Although the two are separated by an ocean, the relationship between Georgia Military College Prep School and England’s Royal Hospital School (RHS) continues flourish. 

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During their stay at GMC, the RHS cadets took on the school’s obstacle course down near the Oconee River Greenway.

For a third year, a group of GMC Prep students spent a portion of their summers living the life of RHS cadets and this now marks the second year the Eastern England school has returned the favor, giving students on both sides of the pond opportunities to experience the others’ culture. 

This opportunity was created thanks to a relationship forged about five years ago between GMC President Lt. Gen. William B. Caldwell IV and Col. Andy Jackson, who at the time was the British liaison officer at Ft. Benning and father to two RHS cadets. Conversation turned into action, and now GMC Prep and RHS students have unique immersive experiences that will certainly serve as positives on their college applications. 

Located in Suffolk County, the Royal Hospital School is an independent, co-educational boarding and day school for kids 11 to 18 years old. Like GMC Prep, RHS cadets’ educational journeys are enriched by military activities. RHS was founded in 1712 in Greenwich, London before being moved to its current 200-acre site in 1933. 

Two GMC groups took the eight-hour flight to London over the summer, one getting 30-day trip while the other enjoyed a shorter 10-day stay. While there, they took in the sights of a different country and also lived the day-to-day life of a boarding school cadet. During their trip, GMC Prep’s cadets spent a night aboard the HMS (Her Majesty’s Ship) Bristol, a destroyer built for the British Royal Navy that now serves as a training ship. They also toured the HMS Victory, a vessel that originally took to the seas in the 18th century. The ship now stands on a dry dock where she now serves as a museum visited by 25 million people. 

Some GMC students got a very different experience related to life on the seas as they took on the Royal Navy’s sinking ship simulator.  

“Basically we put drysuits on and were put in freezing cold water in an enclosed space,” said GMC senior Alex Fricke. “They had us hammer wood into holes to try and seal up the ship.”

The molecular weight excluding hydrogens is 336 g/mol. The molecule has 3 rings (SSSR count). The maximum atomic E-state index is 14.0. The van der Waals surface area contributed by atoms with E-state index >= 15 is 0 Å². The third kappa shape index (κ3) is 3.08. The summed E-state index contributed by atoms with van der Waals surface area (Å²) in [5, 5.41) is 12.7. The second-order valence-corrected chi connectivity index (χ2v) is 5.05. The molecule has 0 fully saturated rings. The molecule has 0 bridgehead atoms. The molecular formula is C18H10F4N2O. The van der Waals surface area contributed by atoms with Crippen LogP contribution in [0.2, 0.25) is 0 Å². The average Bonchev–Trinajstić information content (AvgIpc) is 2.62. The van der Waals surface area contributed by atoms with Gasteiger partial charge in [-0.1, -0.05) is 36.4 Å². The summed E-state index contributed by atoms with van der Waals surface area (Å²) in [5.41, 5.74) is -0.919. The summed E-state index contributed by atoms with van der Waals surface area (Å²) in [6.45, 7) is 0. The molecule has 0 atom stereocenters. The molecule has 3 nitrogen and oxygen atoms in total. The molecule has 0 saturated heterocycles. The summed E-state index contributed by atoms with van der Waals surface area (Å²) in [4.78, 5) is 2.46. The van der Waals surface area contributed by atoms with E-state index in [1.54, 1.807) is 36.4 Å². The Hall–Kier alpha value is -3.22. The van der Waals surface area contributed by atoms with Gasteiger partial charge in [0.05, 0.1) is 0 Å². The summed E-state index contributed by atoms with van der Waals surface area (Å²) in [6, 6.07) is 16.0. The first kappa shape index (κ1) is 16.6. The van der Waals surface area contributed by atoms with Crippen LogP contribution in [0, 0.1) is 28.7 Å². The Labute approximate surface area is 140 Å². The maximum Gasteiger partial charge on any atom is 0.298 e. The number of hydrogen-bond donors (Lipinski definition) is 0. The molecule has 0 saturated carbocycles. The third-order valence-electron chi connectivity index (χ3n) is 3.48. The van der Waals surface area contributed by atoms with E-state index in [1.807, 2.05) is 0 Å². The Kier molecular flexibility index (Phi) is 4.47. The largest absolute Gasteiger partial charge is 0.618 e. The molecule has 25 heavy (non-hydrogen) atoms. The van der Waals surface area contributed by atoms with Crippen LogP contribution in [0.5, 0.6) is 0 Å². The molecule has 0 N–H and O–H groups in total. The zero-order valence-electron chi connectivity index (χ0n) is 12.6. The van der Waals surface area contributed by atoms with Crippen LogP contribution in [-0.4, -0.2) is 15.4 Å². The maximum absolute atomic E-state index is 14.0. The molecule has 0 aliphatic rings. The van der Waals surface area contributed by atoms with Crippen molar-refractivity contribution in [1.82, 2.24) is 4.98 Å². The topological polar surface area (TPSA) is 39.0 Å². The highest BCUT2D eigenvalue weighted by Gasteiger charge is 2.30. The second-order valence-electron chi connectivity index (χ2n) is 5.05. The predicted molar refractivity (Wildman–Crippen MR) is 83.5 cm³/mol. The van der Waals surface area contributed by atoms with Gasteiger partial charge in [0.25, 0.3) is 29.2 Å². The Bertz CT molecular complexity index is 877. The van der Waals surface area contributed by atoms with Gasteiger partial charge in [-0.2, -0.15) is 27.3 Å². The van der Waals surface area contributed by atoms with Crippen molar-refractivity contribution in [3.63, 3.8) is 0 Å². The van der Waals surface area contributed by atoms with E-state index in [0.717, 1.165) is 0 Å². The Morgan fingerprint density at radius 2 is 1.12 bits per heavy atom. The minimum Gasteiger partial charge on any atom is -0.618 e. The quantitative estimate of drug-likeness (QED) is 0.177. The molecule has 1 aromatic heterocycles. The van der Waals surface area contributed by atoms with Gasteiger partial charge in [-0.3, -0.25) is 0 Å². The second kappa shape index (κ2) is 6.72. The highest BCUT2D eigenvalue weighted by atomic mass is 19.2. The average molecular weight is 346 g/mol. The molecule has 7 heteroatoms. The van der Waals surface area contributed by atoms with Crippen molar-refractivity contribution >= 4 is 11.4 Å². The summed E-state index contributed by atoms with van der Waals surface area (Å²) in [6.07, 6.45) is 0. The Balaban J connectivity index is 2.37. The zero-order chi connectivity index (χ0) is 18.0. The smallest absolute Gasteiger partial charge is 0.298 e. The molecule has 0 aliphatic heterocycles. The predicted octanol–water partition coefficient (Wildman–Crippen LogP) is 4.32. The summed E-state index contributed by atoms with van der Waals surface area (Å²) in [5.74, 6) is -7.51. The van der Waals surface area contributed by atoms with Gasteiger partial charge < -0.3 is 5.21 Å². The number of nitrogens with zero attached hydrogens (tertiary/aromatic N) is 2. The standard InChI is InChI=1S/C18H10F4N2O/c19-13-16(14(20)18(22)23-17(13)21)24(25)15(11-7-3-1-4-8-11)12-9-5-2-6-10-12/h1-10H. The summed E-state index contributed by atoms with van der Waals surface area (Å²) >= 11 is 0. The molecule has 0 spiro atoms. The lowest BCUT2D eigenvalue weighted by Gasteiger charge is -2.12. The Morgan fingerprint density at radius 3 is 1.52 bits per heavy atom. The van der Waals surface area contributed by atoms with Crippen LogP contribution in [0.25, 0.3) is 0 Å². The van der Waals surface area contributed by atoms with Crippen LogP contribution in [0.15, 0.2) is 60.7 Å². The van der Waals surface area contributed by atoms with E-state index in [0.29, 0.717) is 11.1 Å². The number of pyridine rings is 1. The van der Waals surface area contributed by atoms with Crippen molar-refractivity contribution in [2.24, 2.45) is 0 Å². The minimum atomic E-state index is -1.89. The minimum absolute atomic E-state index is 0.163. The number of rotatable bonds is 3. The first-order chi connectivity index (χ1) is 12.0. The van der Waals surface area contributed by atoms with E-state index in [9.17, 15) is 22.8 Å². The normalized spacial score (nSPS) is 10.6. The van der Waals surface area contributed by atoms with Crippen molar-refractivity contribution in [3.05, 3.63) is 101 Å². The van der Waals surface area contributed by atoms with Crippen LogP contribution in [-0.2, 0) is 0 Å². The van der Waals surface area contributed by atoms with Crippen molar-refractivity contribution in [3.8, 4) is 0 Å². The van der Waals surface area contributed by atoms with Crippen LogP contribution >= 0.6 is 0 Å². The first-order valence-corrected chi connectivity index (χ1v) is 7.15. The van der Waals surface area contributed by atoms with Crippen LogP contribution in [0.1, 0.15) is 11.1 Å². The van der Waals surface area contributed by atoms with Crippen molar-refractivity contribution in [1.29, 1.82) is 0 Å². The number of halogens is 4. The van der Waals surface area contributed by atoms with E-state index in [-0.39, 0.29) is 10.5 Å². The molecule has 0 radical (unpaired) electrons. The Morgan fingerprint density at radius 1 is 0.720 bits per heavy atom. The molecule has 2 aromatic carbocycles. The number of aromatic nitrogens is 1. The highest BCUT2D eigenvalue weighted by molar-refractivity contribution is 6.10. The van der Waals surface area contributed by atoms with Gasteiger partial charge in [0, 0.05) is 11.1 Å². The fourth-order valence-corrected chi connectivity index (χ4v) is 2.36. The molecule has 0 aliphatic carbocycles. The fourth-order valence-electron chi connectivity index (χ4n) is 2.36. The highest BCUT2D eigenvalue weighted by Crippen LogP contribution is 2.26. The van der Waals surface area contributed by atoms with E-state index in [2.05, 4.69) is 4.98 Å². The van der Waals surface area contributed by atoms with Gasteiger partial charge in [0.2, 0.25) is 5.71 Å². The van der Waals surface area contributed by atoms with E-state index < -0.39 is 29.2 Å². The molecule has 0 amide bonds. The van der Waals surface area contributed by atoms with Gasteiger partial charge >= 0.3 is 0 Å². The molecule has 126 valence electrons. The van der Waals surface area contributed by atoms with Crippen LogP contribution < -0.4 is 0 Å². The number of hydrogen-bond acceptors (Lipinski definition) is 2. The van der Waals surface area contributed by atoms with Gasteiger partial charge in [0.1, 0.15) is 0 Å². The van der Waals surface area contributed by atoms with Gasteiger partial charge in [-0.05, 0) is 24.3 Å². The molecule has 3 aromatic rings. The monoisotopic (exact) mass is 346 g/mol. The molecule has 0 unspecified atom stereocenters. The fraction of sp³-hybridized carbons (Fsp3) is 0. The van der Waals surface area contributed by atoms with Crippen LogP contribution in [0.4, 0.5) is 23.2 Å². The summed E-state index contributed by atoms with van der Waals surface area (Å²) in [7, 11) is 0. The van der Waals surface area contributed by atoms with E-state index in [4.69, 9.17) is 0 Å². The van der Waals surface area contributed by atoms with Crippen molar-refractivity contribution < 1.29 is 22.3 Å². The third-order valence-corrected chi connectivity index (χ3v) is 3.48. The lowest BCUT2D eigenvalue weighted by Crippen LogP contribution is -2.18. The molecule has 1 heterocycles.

It was unanimous among Fricke and all other cadets involved in the exercise that they hope the skills learned in the simulator will never need to be called upon again. 

In talking about the differences between GMC Prep and the Royal Hospital School, GMC senior Abby Greer said she very much enjoyed the British school’s college-like atmosphere.

“They have so many options and choices with their classes,” Greer said. “You get to choose what classes you want to do to fit your future. I thought that was really cool.”

While both schools offer military activities to their respective students, the GMC cadets pointed out that the military lifestyle is more engrained at RHS.

“It was more military-based, I think,” said GMC Prep junior Carson Smith. “Their cadet corps is a lot more involved than our regular JROTC.”

“Here it’s all about leadership, there it’s about growing towards being in the service,” added Smith’s classmate Jackson Miller.

On the flip side, four RHS cadets — Morgan Thomas, Helena Exley, Fred Hitchen, and Jack Burgess — have been living in GMC’s Baugh Barracks for about the past month. Since coming to the United States the year 13 (the British equivalent of being a senior) students have attended baseball games, visited Six Flags, and even thrown out the first pitch at a GMC Prep home softball game. They’ve also gotten well-acquainted with the history of Milledgeville by taking the famous trolley tour, and of course no history of Georgia’s Antebellum Capital is complete without learning about Central State Hospital. 

“That was so fun,” said Thomas. “I take psychology, so learning about Central State was really beneficial for me.”

This year’s exchange between the two schools will come to a close Monday as the four RHS cadets are scheduled to fly back to England — a trip many of the GMC students took and are hoping to take again.

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